One of the great joys of wine journalism is discovering unknown gems — unknown to me, at least. This one is a touch of gold, courtesy of the El Dorado wine country in the Sierra foothills of California, between Sacramento and Lake Tahoe.
The area originally gained notoriety in 1848 during California’s Gold Rush, when James Marshall discovered gold at Sutter’s Mill, on the South Fork of the American River in Coloma. As legions of people flocked to California to claim their fortunes, the region’s winemaking industry was born.
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By 1870, El Dorado County was among the largest wine producers in the state, trailing only Los Angeles and Sonoma counties. The local wine industry flourished until just after the turn of the century, when El Dorado began a gradual decline brought about by poor economic conditions and a diminishing local population. Of course, Prohibition was the proverbial nail in the casket for the wine industry in the region.
However, the late 1960s brought about a new day for winemaking in the state, and eventually El Dorado. It soon became apparent that both the climate and soil of El Dorado County were ideally suited for the production of high-quality wines.
In 1983, the El Dorado American Viticultural Area (AVA) was born. It includes portions of El Dorado County between 1,200 and 3,500 feet in elevation and bounded on the north by the Middle Fork of the American River and on the south by the South Fork of the Cosumnes River. El Dorado is a sub-appellation of the 2.6 million-acre Sierra Foothills AVA — one of the largest appellations in California.
The appellation is unique due to its relatively high elevation and complex topography. El Dorado’s mountain vineyards are perched at elevations high above the valley, where cooling breezes off the Sierra Nevada and the mountainous topography create a diversity of microclimates and growing conditions not found in other regions in valley settings.
El Dorado is somewhat unusual in California, since the vineyards are cooled by elevation rather than by the fog and maritime influences common to the better-known coastal wine-growing regions. El Dorado’s relatively cool temperatures allows the grapes a long “hang time” for uniform ripening, so the grapes get more direct sunlight, which allows the fruit to fully ripen and develop bright acidity that supports the fruit and promotes balance.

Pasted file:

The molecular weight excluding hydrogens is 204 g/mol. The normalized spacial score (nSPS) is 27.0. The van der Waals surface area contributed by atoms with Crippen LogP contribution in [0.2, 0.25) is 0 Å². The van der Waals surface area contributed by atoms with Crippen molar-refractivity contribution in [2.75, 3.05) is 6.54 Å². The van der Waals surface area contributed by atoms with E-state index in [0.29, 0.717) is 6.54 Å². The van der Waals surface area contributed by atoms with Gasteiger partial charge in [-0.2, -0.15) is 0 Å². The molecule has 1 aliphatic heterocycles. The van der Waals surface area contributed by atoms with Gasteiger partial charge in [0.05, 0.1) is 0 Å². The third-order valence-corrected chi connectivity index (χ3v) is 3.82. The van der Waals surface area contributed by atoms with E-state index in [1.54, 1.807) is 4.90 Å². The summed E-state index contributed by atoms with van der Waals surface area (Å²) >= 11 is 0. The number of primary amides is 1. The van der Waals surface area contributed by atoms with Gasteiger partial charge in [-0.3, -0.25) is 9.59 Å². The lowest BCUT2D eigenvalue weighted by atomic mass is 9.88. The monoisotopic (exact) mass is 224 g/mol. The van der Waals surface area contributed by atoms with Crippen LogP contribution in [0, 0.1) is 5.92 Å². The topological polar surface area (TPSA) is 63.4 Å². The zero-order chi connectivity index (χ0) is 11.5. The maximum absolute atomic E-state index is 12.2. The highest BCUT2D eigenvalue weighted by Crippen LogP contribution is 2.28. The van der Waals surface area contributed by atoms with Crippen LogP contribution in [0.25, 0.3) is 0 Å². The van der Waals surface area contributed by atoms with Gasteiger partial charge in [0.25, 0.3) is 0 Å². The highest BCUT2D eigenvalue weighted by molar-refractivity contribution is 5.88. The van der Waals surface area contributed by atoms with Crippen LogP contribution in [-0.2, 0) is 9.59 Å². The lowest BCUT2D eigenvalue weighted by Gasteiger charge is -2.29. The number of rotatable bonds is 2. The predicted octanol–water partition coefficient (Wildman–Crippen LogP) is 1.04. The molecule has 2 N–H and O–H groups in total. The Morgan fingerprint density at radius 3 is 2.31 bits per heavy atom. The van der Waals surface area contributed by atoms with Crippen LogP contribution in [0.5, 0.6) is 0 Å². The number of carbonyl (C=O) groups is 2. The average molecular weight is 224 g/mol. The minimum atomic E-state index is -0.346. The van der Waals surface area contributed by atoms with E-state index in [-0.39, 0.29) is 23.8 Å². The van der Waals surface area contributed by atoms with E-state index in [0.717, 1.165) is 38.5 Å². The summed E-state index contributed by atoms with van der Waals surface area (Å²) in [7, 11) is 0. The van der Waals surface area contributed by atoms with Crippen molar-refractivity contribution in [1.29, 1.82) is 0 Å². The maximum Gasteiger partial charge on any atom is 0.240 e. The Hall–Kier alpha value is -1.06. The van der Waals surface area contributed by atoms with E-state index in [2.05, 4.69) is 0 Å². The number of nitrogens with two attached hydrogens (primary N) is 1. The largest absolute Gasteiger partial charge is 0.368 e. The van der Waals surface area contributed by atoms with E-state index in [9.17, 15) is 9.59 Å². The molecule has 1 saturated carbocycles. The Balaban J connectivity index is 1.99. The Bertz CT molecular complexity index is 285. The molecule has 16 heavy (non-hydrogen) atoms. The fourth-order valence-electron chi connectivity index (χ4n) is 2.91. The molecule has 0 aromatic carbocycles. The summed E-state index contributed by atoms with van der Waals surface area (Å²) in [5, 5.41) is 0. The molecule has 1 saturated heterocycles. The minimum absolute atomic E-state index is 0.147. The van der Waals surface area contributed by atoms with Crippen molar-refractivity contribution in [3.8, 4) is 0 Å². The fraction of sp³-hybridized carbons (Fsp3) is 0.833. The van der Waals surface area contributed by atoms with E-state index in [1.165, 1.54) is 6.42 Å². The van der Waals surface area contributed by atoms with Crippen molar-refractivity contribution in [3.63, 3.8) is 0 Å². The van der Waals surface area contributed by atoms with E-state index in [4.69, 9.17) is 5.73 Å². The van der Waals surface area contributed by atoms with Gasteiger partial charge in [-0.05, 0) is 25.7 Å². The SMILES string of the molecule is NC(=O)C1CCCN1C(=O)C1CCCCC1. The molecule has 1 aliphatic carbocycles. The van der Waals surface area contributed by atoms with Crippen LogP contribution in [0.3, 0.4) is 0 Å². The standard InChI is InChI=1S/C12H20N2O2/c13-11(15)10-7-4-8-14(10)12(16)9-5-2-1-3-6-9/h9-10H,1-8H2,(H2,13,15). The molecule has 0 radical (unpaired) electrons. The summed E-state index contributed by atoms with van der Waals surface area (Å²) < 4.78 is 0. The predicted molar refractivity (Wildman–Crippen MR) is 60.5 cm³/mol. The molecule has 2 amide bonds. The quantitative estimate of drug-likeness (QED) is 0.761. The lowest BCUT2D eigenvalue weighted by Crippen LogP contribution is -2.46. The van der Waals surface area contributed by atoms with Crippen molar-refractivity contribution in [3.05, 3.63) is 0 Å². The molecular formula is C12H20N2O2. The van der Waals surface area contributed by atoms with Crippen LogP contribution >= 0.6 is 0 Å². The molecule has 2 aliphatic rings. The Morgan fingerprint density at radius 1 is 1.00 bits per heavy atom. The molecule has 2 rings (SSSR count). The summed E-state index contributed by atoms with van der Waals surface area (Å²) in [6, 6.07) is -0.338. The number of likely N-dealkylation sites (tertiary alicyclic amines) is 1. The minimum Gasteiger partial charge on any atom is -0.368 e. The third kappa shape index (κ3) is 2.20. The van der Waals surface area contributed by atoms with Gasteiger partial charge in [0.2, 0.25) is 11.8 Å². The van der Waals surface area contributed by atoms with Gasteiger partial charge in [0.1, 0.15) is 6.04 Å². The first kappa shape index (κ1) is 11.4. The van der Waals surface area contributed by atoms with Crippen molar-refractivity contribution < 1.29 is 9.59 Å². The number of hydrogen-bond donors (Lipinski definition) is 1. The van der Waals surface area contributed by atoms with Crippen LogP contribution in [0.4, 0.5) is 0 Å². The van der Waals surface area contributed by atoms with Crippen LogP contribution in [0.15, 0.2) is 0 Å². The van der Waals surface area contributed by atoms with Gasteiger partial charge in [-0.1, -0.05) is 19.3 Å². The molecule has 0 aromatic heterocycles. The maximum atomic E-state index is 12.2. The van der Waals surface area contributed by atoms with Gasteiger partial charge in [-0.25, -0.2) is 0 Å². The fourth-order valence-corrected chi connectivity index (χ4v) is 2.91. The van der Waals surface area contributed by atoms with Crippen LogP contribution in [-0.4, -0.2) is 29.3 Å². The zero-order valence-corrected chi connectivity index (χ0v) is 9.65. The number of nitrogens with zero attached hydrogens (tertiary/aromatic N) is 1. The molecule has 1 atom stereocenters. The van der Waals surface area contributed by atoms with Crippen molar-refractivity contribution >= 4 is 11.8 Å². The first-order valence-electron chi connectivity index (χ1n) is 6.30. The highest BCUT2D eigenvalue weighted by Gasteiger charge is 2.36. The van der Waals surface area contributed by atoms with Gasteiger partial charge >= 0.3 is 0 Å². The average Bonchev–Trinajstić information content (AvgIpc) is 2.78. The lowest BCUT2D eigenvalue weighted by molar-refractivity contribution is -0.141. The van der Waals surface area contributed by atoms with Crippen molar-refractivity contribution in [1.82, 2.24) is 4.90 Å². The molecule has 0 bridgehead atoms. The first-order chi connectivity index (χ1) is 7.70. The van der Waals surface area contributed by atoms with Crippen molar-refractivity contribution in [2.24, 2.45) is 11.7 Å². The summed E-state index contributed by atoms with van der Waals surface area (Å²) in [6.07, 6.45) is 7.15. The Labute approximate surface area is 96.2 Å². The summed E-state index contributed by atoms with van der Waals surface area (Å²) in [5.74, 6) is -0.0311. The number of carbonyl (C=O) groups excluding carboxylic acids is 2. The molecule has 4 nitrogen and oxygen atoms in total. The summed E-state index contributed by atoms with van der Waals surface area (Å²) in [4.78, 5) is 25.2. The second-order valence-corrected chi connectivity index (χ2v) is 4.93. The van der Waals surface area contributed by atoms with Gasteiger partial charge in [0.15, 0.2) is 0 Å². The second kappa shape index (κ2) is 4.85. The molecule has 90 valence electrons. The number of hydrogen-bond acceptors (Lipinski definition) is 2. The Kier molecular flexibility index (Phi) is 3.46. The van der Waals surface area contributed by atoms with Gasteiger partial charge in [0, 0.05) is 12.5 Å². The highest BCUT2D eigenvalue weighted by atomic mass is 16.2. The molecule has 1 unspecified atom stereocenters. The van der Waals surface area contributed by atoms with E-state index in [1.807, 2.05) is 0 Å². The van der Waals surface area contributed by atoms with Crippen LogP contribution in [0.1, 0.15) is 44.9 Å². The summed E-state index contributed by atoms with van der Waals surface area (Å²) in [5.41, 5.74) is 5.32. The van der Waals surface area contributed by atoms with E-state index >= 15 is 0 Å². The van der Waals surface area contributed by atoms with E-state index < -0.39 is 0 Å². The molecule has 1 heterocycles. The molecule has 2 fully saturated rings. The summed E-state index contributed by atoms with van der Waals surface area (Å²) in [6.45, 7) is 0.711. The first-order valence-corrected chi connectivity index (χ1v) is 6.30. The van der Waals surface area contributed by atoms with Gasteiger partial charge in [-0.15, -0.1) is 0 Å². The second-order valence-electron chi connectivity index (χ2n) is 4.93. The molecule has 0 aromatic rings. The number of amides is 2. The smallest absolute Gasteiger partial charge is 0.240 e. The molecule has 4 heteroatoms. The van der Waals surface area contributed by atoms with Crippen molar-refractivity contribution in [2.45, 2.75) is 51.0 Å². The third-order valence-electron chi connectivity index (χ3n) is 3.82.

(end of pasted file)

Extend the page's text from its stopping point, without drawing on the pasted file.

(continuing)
In conjunction with the climate, three basic soil types determine the characteristics of the region: fine-grained volcanic rock, decomposed granite and fine-grained shale. Varying in elevation and topography, each soil offers excellent drainage and the nutrients needed to encourage vines to produce rich, deeply flavored grapes.
These microclimates and diverse soil compositions provide ideal locations for growing about 50 grape varieties, including those usually identified with wine regions found in France, Germany, Italy and Spain — including Barbera, Cabernet Franc, Syrah, cabernet sauvignon, merlot, Viognier, Roussanne and Gewürztraminer.
Given that there are more than 70 different wineries and tasting rooms offering a wide variety of wines, it’s an appellation that is just ripe, so to speak, for discovery. And given their elevation, the motto — “Experience winemaking at a higher level” — fits.
I recently had the pleasure of interviewing Ann Wofford of Wofford Acres Vineyards for The Vine Guy podcast (available on PodcastOne or your favorite podcast platform). Her enthusiasm for the El Dorado County wine region was infectious and the inspiration for this article. She and her husband, Paul, along with Paul’s brother Mike, own this bucolic winery in Camino.
Their merlot vineyard abuts a forest which is home to a family of black bears who seem to know when the fruit is just right for harvesting. So, after the bears have had their fill of sweet fruit, there is just barely (pun intended) enough left over to make the 2016 Wofford Acres Vineyards Bearly There merlot. This wine has an impressive bouquet filled with aromas of ripe red and black fruit followed by hints of spice. Flavors of dark cherry and black plum are carried across the palate on a supple body with medium tannins. A touch of warm baking spices lingers on the palate through the smooth finish. $35
One of the better-known wines coming out of the El Dorado Country region is the 2016 Lava Cap Petite Sirah from the Sierra Foothills of California. This wine has a deep, dark purple color and exotic scents of cinnamon, cassis and licorice on the nose. In the mouth, it is juicy and well balanced with flavors of ripe blackberries and cassis on the front of the palate and just a hint of vanilla on the smooth, long finish. Decant an hour before enjoying it with roasted leg of lamb. $27
A lot of grape varieties are being grown in the El Dorado wine region, and I’m intrigued by one usually found in France, Spain and Portugal: Grenache. The 2018 Madroña Vineyards Grenache Hillside Collection is a unique, but oh-so satisfying, take on this old-world grape. This lovely wine displays aromas of cherry and strawberry on the bouquet and lush, silky flavors of raspberry, strawberry and jammy red berry that keep building and deepening through the finish. The fresh, powerful fruit and fat, round flavors make this wine shine. A bit difficult to find, but definitely worth the hunt. $24
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